“How do you want to live your life, and what does that look like?”
Reading is a favored pass time for the Birmingham, Alabama based American abstract artist Clayton Colvin. As he told The Curating Contemporary Blog last year “I just closed a show at the University of Montevallo where I included a lot of the books I had read over the last year to make that [their influence] clear. Art students feel pressure to read theory and art history, and that’s great, but it is a big world. I like fiction. I like writers who open up my thinking more. I read a lot during the summer especially. It is hot here. Being still is advisable.” The writing of Kelly Link is a significant influence, about which Colvin says “Her writing has a way of expanding and contracting that I really respond to, and I saw that plasticity as analogous to the way I think about painting.”
A second interest is sport, with his child’s soccer exploits being of particular concern. It’s an activity which also infiltrates Colvin’s work. “Patterns are really interesting to me. A lot of my visual language comes from my experience with field vision and the game of soccer or football. Players are naturally good or trained to read things in their periphery and anticipate events in space. So, creating space through unlocking patterns and exploiting breaks or lapses is a way I like to think of the technical act of painting,” he explained.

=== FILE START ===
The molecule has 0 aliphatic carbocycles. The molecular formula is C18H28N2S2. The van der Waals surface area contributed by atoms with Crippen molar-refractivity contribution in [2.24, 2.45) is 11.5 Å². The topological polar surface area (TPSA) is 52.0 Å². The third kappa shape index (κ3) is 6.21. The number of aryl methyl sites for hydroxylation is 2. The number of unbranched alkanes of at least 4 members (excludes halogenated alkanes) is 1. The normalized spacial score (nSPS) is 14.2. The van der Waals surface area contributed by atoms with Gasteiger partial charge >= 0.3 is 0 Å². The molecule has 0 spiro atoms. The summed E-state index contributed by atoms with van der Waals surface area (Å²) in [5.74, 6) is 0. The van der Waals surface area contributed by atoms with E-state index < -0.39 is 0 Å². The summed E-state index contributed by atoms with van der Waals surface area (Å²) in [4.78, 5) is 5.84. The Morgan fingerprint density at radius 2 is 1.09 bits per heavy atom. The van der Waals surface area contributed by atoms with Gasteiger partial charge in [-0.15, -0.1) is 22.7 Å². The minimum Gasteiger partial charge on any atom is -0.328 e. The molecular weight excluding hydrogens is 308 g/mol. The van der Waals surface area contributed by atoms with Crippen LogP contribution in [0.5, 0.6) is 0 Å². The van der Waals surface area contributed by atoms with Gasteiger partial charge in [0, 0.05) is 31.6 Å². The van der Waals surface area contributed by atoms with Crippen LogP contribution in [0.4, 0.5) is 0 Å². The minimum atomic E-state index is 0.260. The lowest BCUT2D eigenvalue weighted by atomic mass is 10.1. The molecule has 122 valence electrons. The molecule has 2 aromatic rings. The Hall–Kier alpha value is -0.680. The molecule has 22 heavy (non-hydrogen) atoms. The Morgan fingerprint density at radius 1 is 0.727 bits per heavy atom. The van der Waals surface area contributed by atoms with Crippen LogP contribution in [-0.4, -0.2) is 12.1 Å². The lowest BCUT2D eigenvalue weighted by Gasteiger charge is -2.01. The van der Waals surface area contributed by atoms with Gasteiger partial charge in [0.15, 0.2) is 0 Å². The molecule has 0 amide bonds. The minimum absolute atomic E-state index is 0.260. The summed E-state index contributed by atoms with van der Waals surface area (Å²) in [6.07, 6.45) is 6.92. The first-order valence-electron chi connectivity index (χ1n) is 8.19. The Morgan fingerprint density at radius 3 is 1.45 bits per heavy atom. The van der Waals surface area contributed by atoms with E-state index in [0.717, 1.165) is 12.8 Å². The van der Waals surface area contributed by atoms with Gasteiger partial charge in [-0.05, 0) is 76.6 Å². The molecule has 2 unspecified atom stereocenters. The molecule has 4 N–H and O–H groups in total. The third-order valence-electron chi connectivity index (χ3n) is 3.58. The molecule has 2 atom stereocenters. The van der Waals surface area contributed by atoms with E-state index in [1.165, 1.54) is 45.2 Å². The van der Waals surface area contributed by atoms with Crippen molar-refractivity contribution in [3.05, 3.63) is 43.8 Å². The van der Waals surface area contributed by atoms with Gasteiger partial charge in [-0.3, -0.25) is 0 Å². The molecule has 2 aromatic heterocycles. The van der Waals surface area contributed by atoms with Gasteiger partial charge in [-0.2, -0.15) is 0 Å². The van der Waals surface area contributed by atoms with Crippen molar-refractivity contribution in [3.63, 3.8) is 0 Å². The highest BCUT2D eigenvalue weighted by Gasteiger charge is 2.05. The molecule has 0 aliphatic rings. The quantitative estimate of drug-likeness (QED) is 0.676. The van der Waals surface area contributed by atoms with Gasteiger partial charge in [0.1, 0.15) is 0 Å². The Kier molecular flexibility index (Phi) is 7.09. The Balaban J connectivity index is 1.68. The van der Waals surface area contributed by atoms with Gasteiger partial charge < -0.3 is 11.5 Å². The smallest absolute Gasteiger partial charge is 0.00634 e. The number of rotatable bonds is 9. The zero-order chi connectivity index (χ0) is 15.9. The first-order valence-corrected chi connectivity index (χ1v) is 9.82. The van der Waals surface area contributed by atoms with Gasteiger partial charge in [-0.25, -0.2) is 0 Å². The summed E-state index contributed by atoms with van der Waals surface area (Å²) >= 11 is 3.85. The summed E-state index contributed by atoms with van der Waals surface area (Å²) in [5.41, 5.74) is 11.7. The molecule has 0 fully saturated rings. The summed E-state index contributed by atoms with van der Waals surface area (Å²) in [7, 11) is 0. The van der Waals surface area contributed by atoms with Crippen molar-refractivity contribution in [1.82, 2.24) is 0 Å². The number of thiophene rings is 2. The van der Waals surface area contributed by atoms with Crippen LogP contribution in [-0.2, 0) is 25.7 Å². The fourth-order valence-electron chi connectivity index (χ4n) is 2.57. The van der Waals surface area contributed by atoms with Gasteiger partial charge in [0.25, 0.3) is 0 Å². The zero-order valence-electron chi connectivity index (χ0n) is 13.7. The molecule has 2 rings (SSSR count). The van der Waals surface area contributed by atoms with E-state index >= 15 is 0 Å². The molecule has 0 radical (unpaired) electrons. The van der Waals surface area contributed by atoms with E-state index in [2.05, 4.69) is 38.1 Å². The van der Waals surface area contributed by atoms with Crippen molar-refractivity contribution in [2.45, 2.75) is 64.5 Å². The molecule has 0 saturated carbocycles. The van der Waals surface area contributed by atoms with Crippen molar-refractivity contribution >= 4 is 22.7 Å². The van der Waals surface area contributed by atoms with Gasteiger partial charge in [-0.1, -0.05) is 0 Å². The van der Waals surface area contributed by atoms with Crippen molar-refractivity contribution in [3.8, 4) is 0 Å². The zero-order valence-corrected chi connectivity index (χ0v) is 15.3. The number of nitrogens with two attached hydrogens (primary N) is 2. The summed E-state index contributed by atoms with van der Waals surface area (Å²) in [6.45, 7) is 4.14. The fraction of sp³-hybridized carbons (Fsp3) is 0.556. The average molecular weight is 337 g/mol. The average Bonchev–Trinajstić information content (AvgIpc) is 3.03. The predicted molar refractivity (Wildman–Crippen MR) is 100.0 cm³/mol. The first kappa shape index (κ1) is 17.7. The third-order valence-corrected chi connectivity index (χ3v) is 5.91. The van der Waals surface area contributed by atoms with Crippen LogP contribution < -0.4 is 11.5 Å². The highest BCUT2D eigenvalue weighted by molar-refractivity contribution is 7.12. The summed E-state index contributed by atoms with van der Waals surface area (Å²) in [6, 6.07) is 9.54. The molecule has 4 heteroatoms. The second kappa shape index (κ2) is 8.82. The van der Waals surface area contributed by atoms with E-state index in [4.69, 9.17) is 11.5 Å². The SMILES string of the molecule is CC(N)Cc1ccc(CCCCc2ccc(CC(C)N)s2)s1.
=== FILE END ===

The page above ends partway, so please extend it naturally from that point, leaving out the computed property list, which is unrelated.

But drawing is the pivotal aspect of Colvin’s multimedia creations. The gallery director of the Eichold Gallery, Wanda Sullivan, said of his work “The paintings actually remind me of giant sketchbook pages. There is‘immediacy’ about them that I particularly admire.”
A sentiment shared with Artforum’s Rowan Ricardo Phillips, who wrote “At times, painting seems to give way to drawing, and at other times, drawing seems to give way to painting. Erasures and additions reveal and conceal other layers, complicating ideas of before and after, original and addition, right side up and upside down. The paintings thrive in paradox: They can seem crowded and full of movement, a sense of unsettled energy populating their spaces; after sustained viewing, however, a calm and measured contemplativeness saturates the canvases. The paintings seem to move when you don’t look at them and stand still when you do - each striving to represent both the noise in which contemporary life finds itself ensnared, and the quiet meditation that can free it.”
Colvin’s current exhibition New Way to Forget is on show at Birmingham’s Beta Pictoris Gallery until the 27 of March.